Critique

The Slender Thread is very successful in striking the right tone. Part of this is due to the excellent location footage in and around Seattle, at police stations, hospitals, and telephone relay centers. The approach is semidocumentary, but also with a gritty edge like traditional film noir. The cast provides the film’s main thrust. Sidney Poitier is excellent in the starring role, which is race neutral. Anne Bancroft is a bit too old to be the thirty-year-old Inga, but she carries off her difficult role quite well. Telly Savalas is totally convincing as the overworked psychiatrist. The script is very well balanced between the action, battling the clock to save Inga in time, and the flashback sequences depicting the background of Inga’s troubles. The main theme of the film is kept front and center throughout by a large sign on the wall of the clinic directly behind Poitier. It reads, in large block letters: “EVERY TWO MINUTES SOMEONE ATTEMPTS SUICIDE IN THE U.S.A.” The irony is that actual suicide calls to the hot line appear to be a rarity. Most phone callers are either hoaxes or depressed individuals wanting to talk out their problems. Volunteers, such as Alan Newell, fill out a form as they receive calls, mostly a series of standard questions for later follow-up if people require additional treatment or referral. The crisis center operates with a shoestring staff mostly of volunteers. At one point, alone in the center, Alan cries out to Inga that the night she places the most important call of her life, fate swindles her by having only a barely trained amateur on hand. However, as the film proceeds, the audience sees the large number of professionals, technicians, doctors, medics, policemen, and others, who back Alan up, unknown even to him. Their efforts, a network of caring individuals doing their jobs, provide a somewhat reassuring subtext to the entire film.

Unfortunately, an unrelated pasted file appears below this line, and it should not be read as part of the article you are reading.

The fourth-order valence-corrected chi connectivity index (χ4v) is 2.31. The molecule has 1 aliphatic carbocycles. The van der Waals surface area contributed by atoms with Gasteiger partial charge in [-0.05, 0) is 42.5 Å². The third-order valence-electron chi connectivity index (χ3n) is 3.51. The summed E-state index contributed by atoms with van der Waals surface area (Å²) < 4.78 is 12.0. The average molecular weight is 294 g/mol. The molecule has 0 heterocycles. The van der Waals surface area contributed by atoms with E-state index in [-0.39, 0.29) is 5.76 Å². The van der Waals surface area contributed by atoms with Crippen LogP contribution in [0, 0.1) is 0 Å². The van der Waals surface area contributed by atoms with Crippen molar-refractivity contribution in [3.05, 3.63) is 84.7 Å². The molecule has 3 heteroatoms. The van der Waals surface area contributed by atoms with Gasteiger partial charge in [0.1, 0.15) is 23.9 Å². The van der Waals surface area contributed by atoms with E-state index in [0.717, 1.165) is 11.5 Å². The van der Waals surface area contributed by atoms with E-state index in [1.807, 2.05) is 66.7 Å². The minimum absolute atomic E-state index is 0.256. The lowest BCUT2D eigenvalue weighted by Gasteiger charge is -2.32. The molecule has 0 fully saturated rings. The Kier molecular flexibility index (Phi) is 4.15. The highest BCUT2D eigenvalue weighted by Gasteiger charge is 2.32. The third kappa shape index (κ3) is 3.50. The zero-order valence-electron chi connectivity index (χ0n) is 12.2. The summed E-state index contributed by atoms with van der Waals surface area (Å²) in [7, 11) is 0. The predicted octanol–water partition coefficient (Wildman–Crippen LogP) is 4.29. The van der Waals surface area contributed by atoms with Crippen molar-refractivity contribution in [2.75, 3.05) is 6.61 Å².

Sloan, Alfred, Jr. - Overview, Personal Life, Career Details, Social and Economic Impact, Chronology: Alfred Sloan, Jr. [next] [back] Sleeping with the Enemy (1991) - Overview, Synopsis, Critique